Guyana Dismayed Over Ties to JFK Terrorism Plot In Guyana, people are distressed that their small Caribbean-coast nation has been thrust into the spotlight as the source of three suspects in an alleged plot to destroy infrastructure at New York's JFK airport.
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Guyana Dismayed Over Ties to JFK Terrorism Plot

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Guyana Dismayed Over Ties to JFK Terrorism Plot

Guyana Dismayed Over Ties to JFK Terrorism Plot

Guyana Dismayed Over Ties to JFK Terrorism Plot

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  • <iframe src="" width="100%" height="290" frameborder="0" scrolling="no" title="NPR embedded audio player">
  • Transcript

Isha Abdul Kadir, 56, is the wife of Abdul Kadir, an ex-member of Parliament in Guyana charged in the plot to destroy buildings and fuel pipelines at JFK International Airport. hide caption

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The alleged plot to destroy buildings and fuel infrastructure at New York's John F. Kennedy International Airport has raised concerns that the Caribbean could present new fronts in Islamic extremism.

Nowhere is the dismay stronger than in Guyana — three of the four suspects are natives of the small Caribbean-coast country that has a fusion of religions. More than half of Guyana's population is Christian; about one-quarter is Hindu, mostly in the considerable Indian community; and about 10 percent is Muslim.

Guyana's Speaker of the Parliament, Ralph Ramdarran, said many are "cringing" at his nation's return to world headlines years after the 1978 Jonestown mass-suicide led by cult leader Jim Jones.

He said "this just came like a bolt out of the blue."

While Guyana has a history of vivid politics, it has been spared the sort of violent Islamic extremism that has troubled its neighbor, Trinidad. There, the radical group Jammat al Muslimeen attempted a coup in 1990 that ended with the deaths of 24 people.

Prosecutors in the United States said that one of the accused Guyanese, Abdul Kadir, is an associate of Jamaat al Muslimeen. The group's leader, however, has disavowed any knowledge of the JFK plot.

The indictment gives few details on the purported links, but Kadir stands out as much for who he is as for what he is alleged to have done: He was a municipal mayor in the 1990s, and in 2006 he ended a five-year term as a parliamentarian in Guyana's National Assembly.

"He was a warm and friendly person, always smiling," said Ramdarran, who described Kadir as "militant and strong in terms of his politics."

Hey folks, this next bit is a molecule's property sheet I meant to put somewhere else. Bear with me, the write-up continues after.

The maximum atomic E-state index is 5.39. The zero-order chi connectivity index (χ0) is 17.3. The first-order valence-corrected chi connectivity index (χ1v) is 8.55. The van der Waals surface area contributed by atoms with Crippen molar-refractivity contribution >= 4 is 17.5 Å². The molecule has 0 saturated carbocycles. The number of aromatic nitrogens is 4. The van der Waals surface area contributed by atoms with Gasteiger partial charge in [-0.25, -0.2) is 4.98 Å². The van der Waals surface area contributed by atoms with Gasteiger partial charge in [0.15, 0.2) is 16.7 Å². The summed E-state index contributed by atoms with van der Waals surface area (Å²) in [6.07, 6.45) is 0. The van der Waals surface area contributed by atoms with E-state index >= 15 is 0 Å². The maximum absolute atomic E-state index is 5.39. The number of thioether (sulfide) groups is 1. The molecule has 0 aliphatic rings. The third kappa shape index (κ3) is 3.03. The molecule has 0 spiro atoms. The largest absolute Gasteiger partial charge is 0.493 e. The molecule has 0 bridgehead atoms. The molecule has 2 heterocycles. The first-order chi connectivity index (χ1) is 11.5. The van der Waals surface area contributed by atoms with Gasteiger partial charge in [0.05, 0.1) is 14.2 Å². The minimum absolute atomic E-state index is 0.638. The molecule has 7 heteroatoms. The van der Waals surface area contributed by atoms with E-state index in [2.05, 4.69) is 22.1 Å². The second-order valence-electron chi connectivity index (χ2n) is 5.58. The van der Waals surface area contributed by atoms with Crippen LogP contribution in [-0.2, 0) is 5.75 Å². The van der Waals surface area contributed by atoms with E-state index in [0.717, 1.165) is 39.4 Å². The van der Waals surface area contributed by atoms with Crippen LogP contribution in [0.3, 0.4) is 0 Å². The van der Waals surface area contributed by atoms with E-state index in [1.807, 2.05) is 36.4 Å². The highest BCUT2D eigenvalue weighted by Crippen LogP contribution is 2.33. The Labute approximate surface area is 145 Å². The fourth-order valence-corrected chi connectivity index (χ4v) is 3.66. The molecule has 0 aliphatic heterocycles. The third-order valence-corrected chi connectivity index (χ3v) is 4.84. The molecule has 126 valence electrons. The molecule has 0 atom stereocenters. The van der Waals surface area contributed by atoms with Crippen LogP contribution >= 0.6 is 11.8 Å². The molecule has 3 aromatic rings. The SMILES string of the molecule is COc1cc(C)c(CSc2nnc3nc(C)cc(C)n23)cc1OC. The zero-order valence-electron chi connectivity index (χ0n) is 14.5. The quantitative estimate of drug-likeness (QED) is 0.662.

"That is not unusual in Guyana," Ramdarran added. "But no one was of the view that he was militant in his Islam to the extent that he would want to do anything like this."

No one sounds more baffled than his family members about the idea of Kadir having a hidden side. Wife Isha Abdul Kadir is enraged by the allegations that her husband, a civil engineer by profession, helped hatch a terrorism plot against the United States, the country some members of her family have adopted as their home.

"Our families are there, working very hard to help families here. So we see the United States like a big brother, and we respect the people of the United States," she said.

Isha said she and her husband converted to Islam in the early 1970s, attracted to its message of peace and comprehensive approach to life. But life has been fraught with difficulties, like the lack of jobs in their neglected mining town, Linden.

She said the idea that there was time to plot an elaborate attack on the U.S. is absurd: "Survival is our problem in Guyana! We have to hustle to survive. To even think about getting involved in such activities – it's not compatible, it wouldn't work."

Isha said she suspects her family's association with Iran – a son and daughter studied there — has brought the law down on her husband. She said her husband was headed for a spiritual conference in Iran when police took him off the plane in Trinidad late last week.

Jem Pollard, who owns a diner in Linden, worries about the negative impact the alleged JFK plot will have on ordinary Guyanese like her, anticipating that they'll have a tougher time when applying for U.S. visas.

"I mean, it's very unfair. The innocents are paying for the guilty," she said.

Prosecutors allege that Kadir used his connections to present the plot to the leadership of the closely watched Jamaat al Muslimeen. The complaint also states that in discussing the plan with his co-accused, Kadir stressed the goal of causing economic damage and suggested minimizing the killing of innocent men and women.

Speaker Ramdarran acknowledged that the specificity of the indictment lends it weight.

"One cannot help but noting the allegations are very detailed, very serious and very specific," he said.

Lawyers for Kadir say he will fight extradition to the United States. The government of Guyana, meanwhile, has pledged to cooperate fully with Washington in investigating the alleged plot that has embroiled three of its citizens.